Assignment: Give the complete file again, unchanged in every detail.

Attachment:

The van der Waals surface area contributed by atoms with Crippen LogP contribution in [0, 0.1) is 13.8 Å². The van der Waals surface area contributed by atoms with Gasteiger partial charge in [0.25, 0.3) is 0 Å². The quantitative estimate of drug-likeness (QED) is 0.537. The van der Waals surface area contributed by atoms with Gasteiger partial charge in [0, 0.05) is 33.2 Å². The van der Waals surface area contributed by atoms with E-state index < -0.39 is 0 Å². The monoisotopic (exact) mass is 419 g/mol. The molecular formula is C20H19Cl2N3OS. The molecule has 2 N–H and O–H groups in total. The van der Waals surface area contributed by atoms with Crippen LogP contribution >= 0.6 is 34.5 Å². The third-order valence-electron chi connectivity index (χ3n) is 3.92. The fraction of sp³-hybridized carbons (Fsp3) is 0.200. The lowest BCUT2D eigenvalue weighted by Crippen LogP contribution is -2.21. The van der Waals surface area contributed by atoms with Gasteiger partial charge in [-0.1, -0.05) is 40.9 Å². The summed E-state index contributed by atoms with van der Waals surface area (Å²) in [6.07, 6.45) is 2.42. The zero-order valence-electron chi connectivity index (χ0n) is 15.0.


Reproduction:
The van der Waals surface area contributed by atoms with Crippen LogP contribution in [0, 0.1) is 13.8 Å². The van der Waals surface area contributed by atoms with Gasteiger partial charge in [0.25, 0.3) is 0 Å². The quantitative estimate of drug-likeness (QED) is 0.537. The van der Waals surface area contributed by atoms with Gasteiger partial charge in [0, 0.05) is 33.2 Å². The van der Waals surface area contributed by atoms with E-state index < -0.39 is 0 Å². The monoisotopic (exact) mass is 419 g/mol. The molecular formula is C20H19Cl2N3OS. The molecule has 2 N–H and O–H groups in total. The van der Waals surface area contributed by atoms with Crippen LogP contribution >= 0.6 is 34.5 Å². The third-order valence-electron chi connectivity index (χ3n) is 3.92. The fraction of sp³-hybridized carbons (Fsp3) is 0.200. The lowest BCUT2D eigenvalue weighted by Crippen LogP contribution is -2.21. The van der Waals surface area contributed by atoms with Gasteiger partial charge in [-0.1, -0.05) is 40.9 Å². The summed E-state index contributed by atoms with van der Waals surface area (Å²) in [6.07, 6.45) is 2.42. The zero-order valence-electron chi connectivity index (χ0n) is 15.0.